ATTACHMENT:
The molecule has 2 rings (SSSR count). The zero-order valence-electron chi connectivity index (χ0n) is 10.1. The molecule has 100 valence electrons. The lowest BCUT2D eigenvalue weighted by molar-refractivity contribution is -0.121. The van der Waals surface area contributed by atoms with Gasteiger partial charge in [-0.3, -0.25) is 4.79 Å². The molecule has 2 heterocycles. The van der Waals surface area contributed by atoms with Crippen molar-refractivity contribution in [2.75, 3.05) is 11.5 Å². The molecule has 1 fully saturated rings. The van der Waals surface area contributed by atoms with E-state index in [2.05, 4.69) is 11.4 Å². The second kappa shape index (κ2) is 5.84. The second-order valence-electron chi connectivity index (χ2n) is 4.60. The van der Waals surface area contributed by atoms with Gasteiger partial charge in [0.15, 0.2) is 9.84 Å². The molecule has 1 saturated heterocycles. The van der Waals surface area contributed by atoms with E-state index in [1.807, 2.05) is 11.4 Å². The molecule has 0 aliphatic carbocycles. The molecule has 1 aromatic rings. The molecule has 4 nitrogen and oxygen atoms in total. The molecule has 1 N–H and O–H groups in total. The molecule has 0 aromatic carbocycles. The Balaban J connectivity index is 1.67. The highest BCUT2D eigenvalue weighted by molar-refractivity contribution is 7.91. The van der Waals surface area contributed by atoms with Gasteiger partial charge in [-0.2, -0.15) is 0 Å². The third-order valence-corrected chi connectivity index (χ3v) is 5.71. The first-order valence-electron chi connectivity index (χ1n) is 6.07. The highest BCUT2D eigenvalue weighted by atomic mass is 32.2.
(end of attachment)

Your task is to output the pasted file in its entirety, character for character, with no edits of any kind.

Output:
The molecule has 2 rings (SSSR count). The zero-order valence-electron chi connectivity index (χ0n) is 10.1. The molecule has 100 valence electrons. The lowest BCUT2D eigenvalue weighted by molar-refractivity contribution is -0.121. The van der Waals surface area contributed by atoms with Gasteiger partial charge in [-0.3, -0.25) is 4.79 Å². The molecule has 2 heterocycles. The van der Waals surface area contributed by atoms with Crippen molar-refractivity contribution in [2.75, 3.05) is 11.5 Å². The molecule has 1 fully saturated rings. The van der Waals surface area contributed by atoms with E-state index in [2.05, 4.69) is 11.4 Å². The second kappa shape index (κ2) is 5.84. The second-order valence-electron chi connectivity index (χ2n) is 4.60. The van der Waals surface area contributed by atoms with Gasteiger partial charge in [0.15, 0.2) is 9.84 Å². The molecule has 1 saturated heterocycles. The van der Waals surface area contributed by atoms with E-state index in [1.807, 2.05) is 11.4 Å². The molecule has 0 aliphatic carbocycles. The molecule has 1 aromatic rings. The molecule has 4 nitrogen and oxygen atoms in total. The molecule has 1 N–H and O–H groups in total. The molecule has 0 aromatic carbocycles. The Balaban J connectivity index is 1.67. The highest BCUT2D eigenvalue weighted by molar-refractivity contribution is 7.91. The van der Waals surface area contributed by atoms with Gasteiger partial charge in [-0.2, -0.15) is 0 Å². The third-order valence-corrected chi connectivity index (χ3v) is 5.71. The first-order valence-electron chi connectivity index (χ1n) is 6.07. The highest BCUT2D eigenvalue weighted by atomic mass is 32.2.